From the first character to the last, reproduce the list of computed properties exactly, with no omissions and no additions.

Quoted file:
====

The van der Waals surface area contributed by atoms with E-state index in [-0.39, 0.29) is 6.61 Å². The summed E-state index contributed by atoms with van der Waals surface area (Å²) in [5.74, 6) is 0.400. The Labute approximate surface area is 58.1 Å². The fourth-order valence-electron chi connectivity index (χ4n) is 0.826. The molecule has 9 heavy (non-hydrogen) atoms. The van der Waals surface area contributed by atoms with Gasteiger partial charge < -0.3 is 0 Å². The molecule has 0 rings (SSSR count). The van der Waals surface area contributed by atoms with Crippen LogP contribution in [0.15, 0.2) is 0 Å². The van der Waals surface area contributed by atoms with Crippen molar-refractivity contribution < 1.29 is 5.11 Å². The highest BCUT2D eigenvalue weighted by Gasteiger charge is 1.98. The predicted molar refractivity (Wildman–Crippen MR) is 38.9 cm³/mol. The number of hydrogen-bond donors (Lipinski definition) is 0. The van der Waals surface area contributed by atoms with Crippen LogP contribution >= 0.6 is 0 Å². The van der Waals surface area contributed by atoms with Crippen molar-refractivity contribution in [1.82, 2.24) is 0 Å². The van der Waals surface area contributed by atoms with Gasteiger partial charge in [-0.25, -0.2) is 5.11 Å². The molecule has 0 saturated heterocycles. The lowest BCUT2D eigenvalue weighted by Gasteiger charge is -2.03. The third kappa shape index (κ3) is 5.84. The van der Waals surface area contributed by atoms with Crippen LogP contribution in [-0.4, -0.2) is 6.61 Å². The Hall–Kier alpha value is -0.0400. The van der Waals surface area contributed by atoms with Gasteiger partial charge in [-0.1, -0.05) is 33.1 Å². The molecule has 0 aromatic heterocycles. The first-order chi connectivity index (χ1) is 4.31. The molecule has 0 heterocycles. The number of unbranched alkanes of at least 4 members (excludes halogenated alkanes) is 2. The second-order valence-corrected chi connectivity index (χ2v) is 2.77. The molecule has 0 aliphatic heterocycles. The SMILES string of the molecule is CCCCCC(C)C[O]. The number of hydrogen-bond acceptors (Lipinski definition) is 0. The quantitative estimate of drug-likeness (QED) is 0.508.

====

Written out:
The van der Waals surface area contributed by atoms with E-state index in [-0.39, 0.29) is 6.61 Å². The summed E-state index contributed by atoms with van der Waals surface area (Å²) in [5.74, 6) is 0.400. The Labute approximate surface area is 58.1 Å². The fourth-order valence-electron chi connectivity index (χ4n) is 0.826. The molecule has 9 heavy (non-hydrogen) atoms. The van der Waals surface area contributed by atoms with Gasteiger partial charge < -0.3 is 0 Å². The molecule has 0 rings (SSSR count). The van der Waals surface area contributed by atoms with Crippen LogP contribution in [0.15, 0.2) is 0 Å². The van der Waals surface area contributed by atoms with Crippen molar-refractivity contribution < 1.29 is 5.11 Å². The highest BCUT2D eigenvalue weighted by Gasteiger charge is 1.98. The predicted molar refractivity (Wildman–Crippen MR) is 38.9 cm³/mol. The number of hydrogen-bond donors (Lipinski definition) is 0. The van der Waals surface area contributed by atoms with Crippen LogP contribution >= 0.6 is 0 Å². The van der Waals surface area contributed by atoms with Crippen molar-refractivity contribution in [1.82, 2.24) is 0 Å². The van der Waals surface area contributed by atoms with Gasteiger partial charge in [-0.25, -0.2) is 5.11 Å². The molecule has 0 saturated heterocycles. The lowest BCUT2D eigenvalue weighted by Gasteiger charge is -2.03. The third kappa shape index (κ3) is 5.84. The van der Waals surface area contributed by atoms with Crippen LogP contribution in [-0.4, -0.2) is 6.61 Å². The Hall–Kier alpha value is -0.0400. The van der Waals surface area contributed by atoms with Gasteiger partial charge in [-0.1, -0.05) is 33.1 Å². The molecule has 0 aromatic heterocycles. The first-order chi connectivity index (χ1) is 4.31. The molecule has 0 heterocycles. The number of unbranched alkanes of at least 4 members (excludes halogenated alkanes) is 2. The second-order valence-corrected chi connectivity index (χ2v) is 2.77. The molecule has 0 aliphatic heterocycles. The SMILES string of the molecule is CCCCCC(C)C[O]. The number of hydrogen-bond acceptors (Lipinski definition) is 0. The quantitative estimate of drug-likeness (QED) is 0.508.